c. Thirdly, to improve commercial certainty in the use of LPAs in transactions with third parties for the benefit of the donor; and
d. Lastly, to improve the operations of the Public Guardian’s office to serve the public better, by equipping the office to handle higher volumes of LPAs and more complex investigative work.
In preparing this Bill, we have sought feedback from organisations in the legal, banking, insurance, medical and social service sectors, as well as members of the public. They have all provided valuable insights, and supported the proposed enhancements.
We also studied the experience in some countries with longer history of similar legislations, such as England and the US (particularly in Florida). These jurisdictions also have a more developed private sector to serve as professional donees and deputies.
Besides these legislative amendments, we are also undertaking some policy initiatives that complement these amendments. I will elaborate more on these initiatives later.
Being future-ready – Professional Donees & Deputies
Families are a key source of support for our elderly. A large majority of donees and deputies today are family members. They have stepped up out of love and concern for the person whom they have been appointed for. And this is as it should be.
However, there will be a small and increasing number of elderly singles or childless elderly couples, who may not have family members or close friends to rely on to be their proxy decision-makers.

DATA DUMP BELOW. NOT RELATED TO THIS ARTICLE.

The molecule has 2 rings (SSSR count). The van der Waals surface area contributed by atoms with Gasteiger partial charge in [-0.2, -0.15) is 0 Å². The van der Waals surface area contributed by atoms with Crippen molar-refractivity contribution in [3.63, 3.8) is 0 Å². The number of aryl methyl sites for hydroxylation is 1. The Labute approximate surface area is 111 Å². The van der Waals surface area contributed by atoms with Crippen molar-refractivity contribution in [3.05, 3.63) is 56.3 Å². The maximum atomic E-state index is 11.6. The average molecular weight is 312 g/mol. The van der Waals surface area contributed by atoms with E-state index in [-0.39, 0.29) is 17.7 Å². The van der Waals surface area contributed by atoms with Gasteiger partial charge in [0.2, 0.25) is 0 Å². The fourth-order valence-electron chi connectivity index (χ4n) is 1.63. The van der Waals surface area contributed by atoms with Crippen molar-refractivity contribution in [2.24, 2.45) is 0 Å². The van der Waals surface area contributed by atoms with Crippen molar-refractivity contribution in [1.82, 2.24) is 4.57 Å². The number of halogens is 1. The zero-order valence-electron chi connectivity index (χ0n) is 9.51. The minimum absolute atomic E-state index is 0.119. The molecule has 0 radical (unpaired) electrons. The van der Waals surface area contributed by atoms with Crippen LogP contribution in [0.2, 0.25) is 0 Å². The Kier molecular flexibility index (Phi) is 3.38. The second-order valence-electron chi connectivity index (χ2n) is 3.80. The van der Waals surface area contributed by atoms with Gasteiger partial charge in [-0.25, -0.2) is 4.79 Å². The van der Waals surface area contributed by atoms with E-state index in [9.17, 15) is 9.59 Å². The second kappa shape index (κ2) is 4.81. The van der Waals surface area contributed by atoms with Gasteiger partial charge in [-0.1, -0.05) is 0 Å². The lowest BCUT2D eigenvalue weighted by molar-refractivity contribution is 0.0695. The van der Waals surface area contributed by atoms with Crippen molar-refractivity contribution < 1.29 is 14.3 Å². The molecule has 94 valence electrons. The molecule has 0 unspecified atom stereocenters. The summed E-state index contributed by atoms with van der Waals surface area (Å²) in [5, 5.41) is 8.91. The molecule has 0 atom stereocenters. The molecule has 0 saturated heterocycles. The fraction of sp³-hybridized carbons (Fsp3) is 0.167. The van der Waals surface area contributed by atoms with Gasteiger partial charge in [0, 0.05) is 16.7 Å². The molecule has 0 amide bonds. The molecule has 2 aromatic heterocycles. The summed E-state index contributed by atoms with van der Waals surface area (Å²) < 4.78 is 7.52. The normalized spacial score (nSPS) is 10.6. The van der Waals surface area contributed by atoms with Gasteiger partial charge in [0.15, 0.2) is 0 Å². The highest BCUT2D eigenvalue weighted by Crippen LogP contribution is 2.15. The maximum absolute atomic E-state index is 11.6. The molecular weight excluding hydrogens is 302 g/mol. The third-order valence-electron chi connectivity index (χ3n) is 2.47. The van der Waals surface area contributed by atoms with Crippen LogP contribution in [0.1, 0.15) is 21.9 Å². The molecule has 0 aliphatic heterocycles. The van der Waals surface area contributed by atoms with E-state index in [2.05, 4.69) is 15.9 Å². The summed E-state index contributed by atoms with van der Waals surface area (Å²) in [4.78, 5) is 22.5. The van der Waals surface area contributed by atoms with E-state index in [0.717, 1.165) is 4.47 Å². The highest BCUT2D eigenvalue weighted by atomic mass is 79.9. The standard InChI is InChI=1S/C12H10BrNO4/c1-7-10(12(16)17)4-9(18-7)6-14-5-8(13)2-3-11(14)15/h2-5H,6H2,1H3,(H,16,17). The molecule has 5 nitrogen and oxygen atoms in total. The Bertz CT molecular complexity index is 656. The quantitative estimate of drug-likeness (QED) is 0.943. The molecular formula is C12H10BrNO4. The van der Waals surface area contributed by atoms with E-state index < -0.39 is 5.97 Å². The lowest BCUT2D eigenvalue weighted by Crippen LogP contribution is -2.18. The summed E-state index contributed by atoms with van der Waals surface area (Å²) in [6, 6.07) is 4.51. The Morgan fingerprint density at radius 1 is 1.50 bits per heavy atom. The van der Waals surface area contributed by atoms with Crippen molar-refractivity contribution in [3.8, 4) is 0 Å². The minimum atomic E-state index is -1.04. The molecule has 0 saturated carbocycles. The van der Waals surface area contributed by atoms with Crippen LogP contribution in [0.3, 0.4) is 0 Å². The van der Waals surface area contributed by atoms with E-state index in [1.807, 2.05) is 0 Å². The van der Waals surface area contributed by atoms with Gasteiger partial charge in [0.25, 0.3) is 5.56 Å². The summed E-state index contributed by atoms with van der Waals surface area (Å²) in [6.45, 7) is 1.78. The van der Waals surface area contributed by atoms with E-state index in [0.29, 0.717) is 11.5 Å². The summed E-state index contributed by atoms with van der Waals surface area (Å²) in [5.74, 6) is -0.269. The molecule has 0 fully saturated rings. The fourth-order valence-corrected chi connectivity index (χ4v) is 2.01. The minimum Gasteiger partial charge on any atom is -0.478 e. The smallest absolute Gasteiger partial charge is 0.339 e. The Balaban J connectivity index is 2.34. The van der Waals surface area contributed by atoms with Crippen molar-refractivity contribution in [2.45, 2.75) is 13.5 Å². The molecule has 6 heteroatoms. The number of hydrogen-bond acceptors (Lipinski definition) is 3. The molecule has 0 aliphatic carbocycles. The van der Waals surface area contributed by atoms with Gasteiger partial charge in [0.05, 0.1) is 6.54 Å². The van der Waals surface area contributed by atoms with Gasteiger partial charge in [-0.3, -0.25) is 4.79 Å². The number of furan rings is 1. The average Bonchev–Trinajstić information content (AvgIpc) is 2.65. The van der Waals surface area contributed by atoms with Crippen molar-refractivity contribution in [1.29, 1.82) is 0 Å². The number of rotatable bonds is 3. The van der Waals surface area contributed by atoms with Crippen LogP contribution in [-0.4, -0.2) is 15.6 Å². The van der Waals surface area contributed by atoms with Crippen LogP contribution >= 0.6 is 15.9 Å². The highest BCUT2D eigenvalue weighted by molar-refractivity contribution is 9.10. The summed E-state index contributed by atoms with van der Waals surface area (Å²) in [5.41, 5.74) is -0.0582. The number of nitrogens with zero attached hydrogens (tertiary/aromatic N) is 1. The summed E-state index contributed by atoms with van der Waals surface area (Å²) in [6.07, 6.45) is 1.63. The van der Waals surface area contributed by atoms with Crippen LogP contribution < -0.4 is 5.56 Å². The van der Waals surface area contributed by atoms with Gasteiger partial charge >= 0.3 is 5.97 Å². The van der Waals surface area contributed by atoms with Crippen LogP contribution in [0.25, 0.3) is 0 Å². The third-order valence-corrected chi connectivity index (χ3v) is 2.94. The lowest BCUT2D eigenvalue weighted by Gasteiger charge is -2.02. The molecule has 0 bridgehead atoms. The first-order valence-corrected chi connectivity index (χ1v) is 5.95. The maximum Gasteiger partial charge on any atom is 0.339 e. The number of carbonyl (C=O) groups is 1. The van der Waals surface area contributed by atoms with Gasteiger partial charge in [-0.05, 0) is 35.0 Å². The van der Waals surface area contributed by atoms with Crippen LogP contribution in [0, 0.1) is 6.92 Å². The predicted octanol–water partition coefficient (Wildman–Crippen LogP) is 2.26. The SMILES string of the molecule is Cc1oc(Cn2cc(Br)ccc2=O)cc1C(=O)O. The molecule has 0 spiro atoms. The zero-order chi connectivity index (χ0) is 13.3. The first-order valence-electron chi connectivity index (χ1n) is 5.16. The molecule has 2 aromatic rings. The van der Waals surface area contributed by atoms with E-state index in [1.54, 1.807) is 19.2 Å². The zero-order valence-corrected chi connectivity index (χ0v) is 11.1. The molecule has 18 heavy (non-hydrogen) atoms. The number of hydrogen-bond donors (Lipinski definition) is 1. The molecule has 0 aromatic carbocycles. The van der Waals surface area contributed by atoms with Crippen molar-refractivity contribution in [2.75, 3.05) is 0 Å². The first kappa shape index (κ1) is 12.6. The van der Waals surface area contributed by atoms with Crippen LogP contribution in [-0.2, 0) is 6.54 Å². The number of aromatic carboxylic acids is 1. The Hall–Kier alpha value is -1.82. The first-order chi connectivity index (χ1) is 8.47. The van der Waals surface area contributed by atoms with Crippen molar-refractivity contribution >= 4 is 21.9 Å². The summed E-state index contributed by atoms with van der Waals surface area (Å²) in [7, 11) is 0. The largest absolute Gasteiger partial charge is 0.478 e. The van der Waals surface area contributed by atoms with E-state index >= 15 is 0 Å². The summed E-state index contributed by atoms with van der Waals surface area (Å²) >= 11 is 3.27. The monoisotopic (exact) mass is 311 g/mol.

One MSF officer recently recounted to me her visit to a Dementia Day Care Centre. Some of the elderly there were in the early stages of dementia and were still lucid. Among them were a few single elderly with no relatives or close friends. They had worked hard and saved carefully for their old age. But they were deeply anxious, as they had no suitable person to nominate as their donee. They were actually quite afraid about what would happen to their dignity and quality of life when they lose capacity. They did not want to become wards of the State. The officer told me that she cannot forget the worry and anxiety she saw in their eyes.
The community has stepped forward to work with MSF on supporting a small number of such elderly who had no family support. About 1½ years ago, we started work with public-spirited volunteers from the medical, legal, accounting and social work professions to form a panel of deputies. Once appointed by the Court as deputies, they helped to manage the affairs of the elderly persons and ensure that their finances are used for their care by setting up a trust with the MSF-funded Special Needs Trust Company (or SNTC).
This arrangement – which is in the pilot stage with 5 test cases – has worked well so far. In one case, the elderly lady who was helped could use her finances to upgrade to a better room at the nursing home. She was happy with this. She was even more joyous that she could resume attending her weekly church service, as she could now pay for the transport fee and other incidental costs.
The number of elderly without next-of-kin will increase. In light of this, we intend to enable paid doneeship and deputyship services. The Bill thus introduces the concept of “professional donees” and “professional deputies”. It empowers such elderly, especially those with assets, to have a choice, and to give more complex instructions as to their care should they lose capacity.
Professional deputies are those who can provide deputyship services for a fee. They are appointed by the Court to act on the behalf of individuals with assets who lack mental capacity, and do not have family members or friends who can play the role of a deputy. We envisage that professional deputies would include licensed trust companies, as well as professionals such as lawyers and accountants. They must not be related to the person they have been appointed for.